Our first Tyrion scene of the season shows the aftermath of last season. Since the season 2 finale he has (understandably) Howard Hughes'ed himself in his room, neither leaving nor letting anyone in for fear of further assassination attempts. Whereas last season the uneasiness between Tyrion and Cersei was obvious but polite, they're beginning to abandon propriety in favor of open hatred. Tyrion seems to have taken offense that his sister tried to have him killed, and Cersei seems to have taken offense that Tyrion didn't die. As usual, Peter Dinklage's and Lena Headey's chemistry is phenomenal. You really buy them as feuding siblings.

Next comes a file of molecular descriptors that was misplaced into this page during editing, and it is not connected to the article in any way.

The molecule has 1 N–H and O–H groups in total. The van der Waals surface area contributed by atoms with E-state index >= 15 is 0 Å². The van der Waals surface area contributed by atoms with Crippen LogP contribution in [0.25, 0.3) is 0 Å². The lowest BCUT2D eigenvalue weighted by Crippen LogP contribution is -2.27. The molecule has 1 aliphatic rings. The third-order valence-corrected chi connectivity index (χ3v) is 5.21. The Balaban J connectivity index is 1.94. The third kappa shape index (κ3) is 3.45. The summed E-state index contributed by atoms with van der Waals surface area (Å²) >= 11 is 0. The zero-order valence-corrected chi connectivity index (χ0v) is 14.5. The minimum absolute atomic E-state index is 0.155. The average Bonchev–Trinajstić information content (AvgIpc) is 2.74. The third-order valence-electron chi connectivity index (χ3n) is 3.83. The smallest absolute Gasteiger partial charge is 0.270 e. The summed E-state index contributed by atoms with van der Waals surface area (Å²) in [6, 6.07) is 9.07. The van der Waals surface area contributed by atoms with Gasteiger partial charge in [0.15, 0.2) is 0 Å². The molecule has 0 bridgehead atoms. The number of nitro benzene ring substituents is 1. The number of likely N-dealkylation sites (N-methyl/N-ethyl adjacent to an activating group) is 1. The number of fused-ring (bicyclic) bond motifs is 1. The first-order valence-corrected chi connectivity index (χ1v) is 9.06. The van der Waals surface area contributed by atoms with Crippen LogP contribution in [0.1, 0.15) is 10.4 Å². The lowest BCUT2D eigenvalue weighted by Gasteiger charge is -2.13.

One of the best scenes of the episode, though, is when Tyrion speaks to his father. We didn't see too much of Tywin in season 1, and the Werther's Original commercial that was Tywin's and Arya's relationship in season 2 has painted Tywin as a kindly, if stern, old man. When he speaks to his least favorite child, however, we see the Tywin that ordered an entire garrison to rape Tyrion's wife. I got a bit of whiplash from his sudden change in demeanor, but it felt right. Tywin's storyline last season felt like it existed mostly to show us that he is very much still around and relevant, but this is what they were keeping him warmed up for. Gone is the gentle old storyteller who gave his hungry cupbearer his unwanted meals, and here is the man who all but disinherits his son, because fuck him that's why.